Let’s pick up our story in Luke 22:14 where this morning’s scripture reading left off.

 Luke 22:14-20  When the time came, Jesus and the apostles sat down together at the table.  Jesus said, “I have been very eager to eat this Passover meal with you before my suffering begins.  For I tell you now that I won’t eat this meal again until its meaning is fulfilled in the Kingdom of God.”  Then he took a cup of wine and gave thanks to God for it. Then he said, “Take this and share it among yourselves.  For I will not drink wine again until the Kingdom of God has come.”  He took some bread and gave thanks to God for it. Then he broke it in pieces and gave it to the disciples, saying, “This is my body, which is given for you. Do this to remember me.”  After supper he took another cup of wine and said, “This cup is the new covenant between God and his people—an agreement confirmed with my blood, which is poured out as a sacrifice for you.”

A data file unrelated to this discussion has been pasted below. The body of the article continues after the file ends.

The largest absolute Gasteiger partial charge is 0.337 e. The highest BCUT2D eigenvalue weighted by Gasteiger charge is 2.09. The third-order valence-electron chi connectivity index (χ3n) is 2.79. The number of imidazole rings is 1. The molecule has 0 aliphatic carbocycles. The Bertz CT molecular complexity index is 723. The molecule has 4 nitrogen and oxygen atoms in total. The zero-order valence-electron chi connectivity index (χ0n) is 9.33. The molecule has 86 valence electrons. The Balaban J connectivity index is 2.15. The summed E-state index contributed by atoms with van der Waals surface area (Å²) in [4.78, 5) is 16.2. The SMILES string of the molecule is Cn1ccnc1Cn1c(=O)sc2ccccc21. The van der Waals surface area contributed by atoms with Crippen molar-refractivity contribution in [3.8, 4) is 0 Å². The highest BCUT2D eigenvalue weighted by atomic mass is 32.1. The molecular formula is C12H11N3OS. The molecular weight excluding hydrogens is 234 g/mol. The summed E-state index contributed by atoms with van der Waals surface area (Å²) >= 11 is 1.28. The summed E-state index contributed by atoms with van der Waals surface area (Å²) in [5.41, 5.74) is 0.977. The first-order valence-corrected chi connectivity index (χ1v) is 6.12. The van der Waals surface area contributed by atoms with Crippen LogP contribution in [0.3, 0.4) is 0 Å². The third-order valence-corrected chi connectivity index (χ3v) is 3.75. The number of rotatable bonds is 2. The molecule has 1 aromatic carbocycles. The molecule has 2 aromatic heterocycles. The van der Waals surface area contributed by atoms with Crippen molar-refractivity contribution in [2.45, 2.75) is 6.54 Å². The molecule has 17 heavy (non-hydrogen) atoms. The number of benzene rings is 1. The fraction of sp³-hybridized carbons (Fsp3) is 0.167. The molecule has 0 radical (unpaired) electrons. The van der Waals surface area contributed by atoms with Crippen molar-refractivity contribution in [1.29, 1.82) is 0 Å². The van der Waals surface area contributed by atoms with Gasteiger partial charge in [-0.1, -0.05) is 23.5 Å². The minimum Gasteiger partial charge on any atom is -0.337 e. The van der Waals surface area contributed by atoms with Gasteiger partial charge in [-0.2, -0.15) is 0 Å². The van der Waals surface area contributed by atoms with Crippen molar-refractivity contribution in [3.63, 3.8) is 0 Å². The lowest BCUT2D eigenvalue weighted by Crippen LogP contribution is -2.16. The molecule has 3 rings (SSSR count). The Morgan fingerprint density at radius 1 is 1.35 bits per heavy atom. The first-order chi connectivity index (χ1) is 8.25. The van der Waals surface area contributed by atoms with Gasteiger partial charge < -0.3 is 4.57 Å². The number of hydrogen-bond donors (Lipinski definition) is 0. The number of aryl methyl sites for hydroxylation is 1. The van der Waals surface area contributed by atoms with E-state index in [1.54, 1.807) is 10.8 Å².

Because the sacrament of the Lord’s Table, or Communion was given by Christ himself it needs to be approached with special sacredness, and we can only be properly prepared by having our minds and hearts open to god, and his ways.  We need to approach the Lord’s Table knowing that we are living in obedience to God’s will for our lives.  Paul reminds us in 1 Corinthians 11:27-28  So anyone who eats this bread or drinks this cup of the Lord unworthily is guilty of sinning against the body and blood of the Lord.  That is why you should examine yourself before eating the bread and drinking the cup.  

So, let us pause for a period of silent prayer, asking the Holy Spirit to search our hearts and to bring us into a oneness with the Holy God whom we serve.


As we come together to celebrate communion it is a time to remember what Christ has done for each of us individually.  He died for each of us, but that gift only becomes valid when we accept it, and so communion isn’t for everyone, but it is for everyone who calls him Lord, everyone who has accepted His gift of salvation and forgiveness.